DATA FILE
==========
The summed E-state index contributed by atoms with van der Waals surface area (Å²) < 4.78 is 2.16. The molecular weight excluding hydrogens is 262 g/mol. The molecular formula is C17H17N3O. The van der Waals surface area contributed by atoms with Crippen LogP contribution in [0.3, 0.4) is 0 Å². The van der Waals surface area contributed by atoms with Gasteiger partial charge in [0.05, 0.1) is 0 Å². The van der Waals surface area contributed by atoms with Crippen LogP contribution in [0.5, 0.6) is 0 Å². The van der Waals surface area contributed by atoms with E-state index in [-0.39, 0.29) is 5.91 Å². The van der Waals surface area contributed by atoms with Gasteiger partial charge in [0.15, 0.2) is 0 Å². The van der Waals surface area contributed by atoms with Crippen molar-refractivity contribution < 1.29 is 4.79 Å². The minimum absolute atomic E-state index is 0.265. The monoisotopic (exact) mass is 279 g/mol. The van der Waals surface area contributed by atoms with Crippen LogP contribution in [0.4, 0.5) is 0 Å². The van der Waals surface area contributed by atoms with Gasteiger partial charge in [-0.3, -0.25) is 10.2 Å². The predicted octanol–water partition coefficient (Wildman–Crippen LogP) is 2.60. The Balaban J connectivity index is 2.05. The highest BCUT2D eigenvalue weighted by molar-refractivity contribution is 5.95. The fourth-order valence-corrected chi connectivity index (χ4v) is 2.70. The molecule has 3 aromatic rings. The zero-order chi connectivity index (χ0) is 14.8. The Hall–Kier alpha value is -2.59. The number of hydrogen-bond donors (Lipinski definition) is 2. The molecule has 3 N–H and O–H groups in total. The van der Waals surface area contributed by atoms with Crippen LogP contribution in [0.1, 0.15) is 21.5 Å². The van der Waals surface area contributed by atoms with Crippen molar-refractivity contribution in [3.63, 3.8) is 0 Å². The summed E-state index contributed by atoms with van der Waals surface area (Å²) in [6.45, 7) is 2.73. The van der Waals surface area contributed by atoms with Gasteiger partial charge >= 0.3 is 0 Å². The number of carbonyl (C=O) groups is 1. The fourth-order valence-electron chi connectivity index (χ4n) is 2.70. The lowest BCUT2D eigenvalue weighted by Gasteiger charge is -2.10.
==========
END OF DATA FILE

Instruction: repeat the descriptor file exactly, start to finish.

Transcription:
The summed E-state index contributed by atoms with van der Waals surface area (Å²) < 4.78 is 2.16. The molecular weight excluding hydrogens is 262 g/mol. The molecular formula is C17H17N3O. The van der Waals surface area contributed by atoms with Crippen LogP contribution in [0.3, 0.4) is 0 Å². The van der Waals surface area contributed by atoms with Gasteiger partial charge in [0.05, 0.1) is 0 Å². The van der Waals surface area contributed by atoms with Crippen LogP contribution in [0.5, 0.6) is 0 Å². The van der Waals surface area contributed by atoms with E-state index in [-0.39, 0.29) is 5.91 Å². The van der Waals surface area contributed by atoms with Gasteiger partial charge in [0.15, 0.2) is 0 Å². The van der Waals surface area contributed by atoms with Crippen molar-refractivity contribution < 1.29 is 4.79 Å². The minimum absolute atomic E-state index is 0.265. The monoisotopic (exact) mass is 279 g/mol. The van der Waals surface area contributed by atoms with Crippen LogP contribution in [0.4, 0.5) is 0 Å². The van der Waals surface area contributed by atoms with Gasteiger partial charge in [-0.3, -0.25) is 10.2 Å². The predicted octanol–water partition coefficient (Wildman–Crippen LogP) is 2.60. The Balaban J connectivity index is 2.05. The highest BCUT2D eigenvalue weighted by molar-refractivity contribution is 5.95. The fourth-order valence-corrected chi connectivity index (χ4v) is 2.70. The molecule has 3 aromatic rings. The zero-order chi connectivity index (χ0) is 14.8. The Hall–Kier alpha value is -2.59. The number of hydrogen-bond donors (Lipinski definition) is 2. The molecule has 3 N–H and O–H groups in total. The van der Waals surface area contributed by atoms with Crippen LogP contribution in [0.1, 0.15) is 21.5 Å². The van der Waals surface area contributed by atoms with Crippen molar-refractivity contribution in [3.63, 3.8) is 0 Å². The summed E-state index contributed by atoms with van der Waals surface area (Å²) in [6.45, 7) is 2.73. The van der Waals surface area contributed by atoms with Gasteiger partial charge >= 0.3 is 0 Å². The number of carbonyl (C=O) groups is 1. The fourth-order valence-electron chi connectivity index (χ4n) is 2.70. The lowest BCUT2D eigenvalue weighted by Gasteiger charge is -2.10.